At Ave Maria Press, I enjoy working closely with authors to help them “develop their craft.” Rewriting and platform-building are two of the most challenging tasks for any writer, so I am always looking for helpful resources. Vinita’s new book, The Art of Spiritual Writing,  is one I highly recommend for those new to the spiritual writing genre, or for authors who simply want to write with greater clarity and conviction. (For those looking for a good resource on platform building, I recommend Mike Hyatt’s Platform: Get Noticed in a Noisy World,  now available on Kindle for $2.99.)
In The Art of Spiritual Writing, Wright articulates well the difference between “private” and “public” writing, and outlines the process that every writer needs to engage fully in order to connect with readers. She also makes it abundantly clear that the spiritual writer’s calling is different from that of a teacher or preacher — and yet there are some sobering similarities.
“The writer of the New Testament book of James warned Christians not to hanker after … teaching positions, because the responsibility was great, and when a teacher made an error, it affected many people,” Wright explains. “The same is true for writers, and especially true for writers who broach the realm of spirituality. We hanker after those book contracts and speaking engagements. But should we be so eager? Do we realize, from day to day, the power we wield when we send our words out into the world?”
Novice and veteran writers (and editors) alike will appreciate Wright’s practical advice, such as . . .
Five Things Every Spirituality Writer Needs to Know
- Nothing makes up for poor craftsmanship. “Writing is a craft, and it is a different form of expression from speaking, teaching or preaching,” Vinita observes. (I’d add that writing a book is a different form of expression from blogging, as sustaining reader interest for two hundred pages requires a different approach than getting a reader to “click through” to peruse 350 words.)
- Save teaching for the classroom and preaching for the pulpit. “You want to write so that the matter unfolds and the reader experiences the unfolding. You explore a topic, and the reader comes right along with you. … The writing itself must be seductive. … If you write in a preachy, didactic, and overbearing way, you will attract the audience you don’t want, and you’ll repel the audience you hope for.”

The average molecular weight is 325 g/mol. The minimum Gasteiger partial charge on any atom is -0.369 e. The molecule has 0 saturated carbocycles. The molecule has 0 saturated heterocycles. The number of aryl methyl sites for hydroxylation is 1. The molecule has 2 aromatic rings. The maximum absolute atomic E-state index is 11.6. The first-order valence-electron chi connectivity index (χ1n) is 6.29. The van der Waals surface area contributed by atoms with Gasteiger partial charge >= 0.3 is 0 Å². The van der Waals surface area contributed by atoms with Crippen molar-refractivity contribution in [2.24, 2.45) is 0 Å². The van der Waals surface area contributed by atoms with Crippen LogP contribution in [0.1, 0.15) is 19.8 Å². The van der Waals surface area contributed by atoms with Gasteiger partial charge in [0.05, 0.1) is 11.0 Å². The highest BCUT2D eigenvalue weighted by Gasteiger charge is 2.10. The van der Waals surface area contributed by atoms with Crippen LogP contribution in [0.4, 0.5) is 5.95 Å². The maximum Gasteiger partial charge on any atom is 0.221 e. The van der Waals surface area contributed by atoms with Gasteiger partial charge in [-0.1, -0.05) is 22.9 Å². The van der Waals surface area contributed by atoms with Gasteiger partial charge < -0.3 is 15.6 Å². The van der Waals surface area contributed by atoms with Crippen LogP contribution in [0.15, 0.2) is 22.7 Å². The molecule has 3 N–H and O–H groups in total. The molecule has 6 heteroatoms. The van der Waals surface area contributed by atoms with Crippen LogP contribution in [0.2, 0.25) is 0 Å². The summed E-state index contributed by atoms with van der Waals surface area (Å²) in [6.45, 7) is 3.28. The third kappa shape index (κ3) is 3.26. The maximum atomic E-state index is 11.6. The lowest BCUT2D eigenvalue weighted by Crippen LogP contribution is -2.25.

- Fiction is about storytelling, not teaching. “With nonfiction writing, often we are building an argument or system of thinking. The structure is probably linear, with one point leading naturally to the next.”
- The reader becomes engaged when she has to do some of the work. “Write so that the reader can imagine herself in your situation and growing right along with you. Write with balance: honest but hopeful, encouraging but challenging.”
- Personal writing must be transformed in order to work as public writing. “Many of the details that are important to you will be meaningless to readers. … Your task is to pick and choose among the thousands of details, standing back from the story to understand what a stranger would need to know and what would capture the stranger’s interest.” Later in the book, Wright points out that public writing is shaped not according to the author’s needs and preferences, but for the intended audience. “Public writing takes the concrete details of a single, personal experience to generate a discussion of the more universal experience readers will relate to.”
Speaking both as an editor and as an author who understands how difficult it can be, this fifth point is possibly the most valuable skill any writer can acquire. While there must be enough of our own story to let the reader get to know us, and learn to trust us, we need to fully engage the writing and rewriting process, so that our private thoughts are pruned and transformed into something truly life-giving.
The Art of Spiritual Writing is now available as a paperback or on Kindle, through Loyola Press or Amazon.com.